Pass rates for a subject can sometimes be a good indicator of how ‘difficult’ a subject is. Of course, there isn’t always direct correlation between the pass rate and how hard the exam is but it does show the proportion of the country that achieved the necessary grades and perhaps shows how competitive the top grades are.
In the 2019 GCSE exams, English Language had a pass rate of 62% meaning 38% of students had to resit their exam. English Literature, on the other hand, had a higher pass rate of 73.7%.
At first, this appears to indicate that more students struggle with English Language compared to English Literature. This could be one of the reasons that GCSE English Language is often considered to be more difficult than Literature, despite the fact that it is ‘more important’.
However, far more students sat the English Language exams than English Literature. In the 2019 exams, there were 765,332 entries for Language compared to 587,051 for Literature. The main reason for this is that English Language not only includes current GCSE pupils, but also students in Year 12 who are resitting the exam. Additionally, as it is only necessary to pass English Language, so some students who struggle academically, will not be entered into the GCSE English Literature exams, which accounts for some of the higher number of pupils entered into the English Language exams.
Taking both sets of data, we can see that 474,505 students passed English Language and 432,656 students passed English Literature. Therefore, the number of passes for each subject are far closer than the percentages made them seem. From this, we can see that English Language is not actually drastically harder than English Literature, it’s just that more students sit the Language exams.
Taking into account these considerations, it’s clearer that the difficulty of each subject is on a similar level and arguably makes them as important as each other.
How Much Revision is Required For Each Subject?
Another factor to consider when deciding whether GCSE English Language or Literature is more important, is how much revision you need to do. The revision styles for each subject are very different and require varying levels of work.
For English Literature, your revision will be more traditional as you need to learn quotes, understand themes, and memorize key parts of the texts you’ll be examined on. When revising English Literature, many students will use flashcards for learning quotes or mind maps for looking at themes within poems and texts. If you want to learn more about how to make the best flashcards, take a look at this helpful article. Similarly, a useful article about how to make useful mind maps can be found here, and would be worth a read if you are concerned about revision.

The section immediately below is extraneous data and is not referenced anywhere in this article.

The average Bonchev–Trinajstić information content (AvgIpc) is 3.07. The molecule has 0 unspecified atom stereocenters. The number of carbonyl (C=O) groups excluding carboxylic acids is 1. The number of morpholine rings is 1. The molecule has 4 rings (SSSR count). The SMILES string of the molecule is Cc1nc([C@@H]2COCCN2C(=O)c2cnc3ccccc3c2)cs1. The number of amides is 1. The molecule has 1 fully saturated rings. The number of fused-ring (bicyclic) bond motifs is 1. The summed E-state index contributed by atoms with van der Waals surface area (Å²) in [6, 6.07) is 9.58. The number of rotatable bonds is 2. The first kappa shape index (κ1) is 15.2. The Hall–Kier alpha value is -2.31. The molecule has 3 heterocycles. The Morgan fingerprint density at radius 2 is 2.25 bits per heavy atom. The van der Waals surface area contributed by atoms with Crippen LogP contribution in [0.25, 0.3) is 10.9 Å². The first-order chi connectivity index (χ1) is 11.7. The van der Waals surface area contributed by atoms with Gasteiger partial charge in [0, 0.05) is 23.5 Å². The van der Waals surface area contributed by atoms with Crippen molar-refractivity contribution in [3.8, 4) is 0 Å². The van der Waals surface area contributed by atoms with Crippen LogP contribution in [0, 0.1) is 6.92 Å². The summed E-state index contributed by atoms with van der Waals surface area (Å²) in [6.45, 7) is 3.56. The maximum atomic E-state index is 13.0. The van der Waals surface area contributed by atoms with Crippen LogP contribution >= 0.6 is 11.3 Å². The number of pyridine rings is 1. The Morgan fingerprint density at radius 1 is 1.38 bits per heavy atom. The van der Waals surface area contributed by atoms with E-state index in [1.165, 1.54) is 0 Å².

English Language has a very different style of revision as it’s all about understanding how to answer the questions and where the marks come from. The main way to revise for English Language is practicing the analysis of texts and doing past papers, so traditional revision materials won’t be the most helpful. Again, I would like to direct your attention towards this useful article, which explains the English Language assessment criteria and explains exactly what each question expects from you.
In terms of allocating time, you will probably spend much more revising for English Literature, than on English Language, due to the amount of reading and memorization you need to do. The same may also apply to your lessons in school as Literature does have a lot more content that needs to be covered before the exam. Taking this into consideration, it could be argued that English Literature is more important as you need to do more traditional revision to get the best grades in the exam.
Despite this, it’s very important to prepare well for English Language and plan to do plenty of practice papers. Although there is far less to memorize and learn, if you don’t understand how to answer the questions you will fall short of even passing the exams.
What are the Requirements for Studying English at A-Level?
Many students will go on to study English at A-Level – it is a very popular subject. There are three different English options at A-Level; English Literature, English Language and combined English Literature and Language.
The requirements for English A-Level subjects vary between sixth forms. However, the majority will ask for a minimum of a grade 5 or 6 in English Language and Literature. If you have the necessary grades in both subjects, of course, you’ll have a better chance at getting on to the course.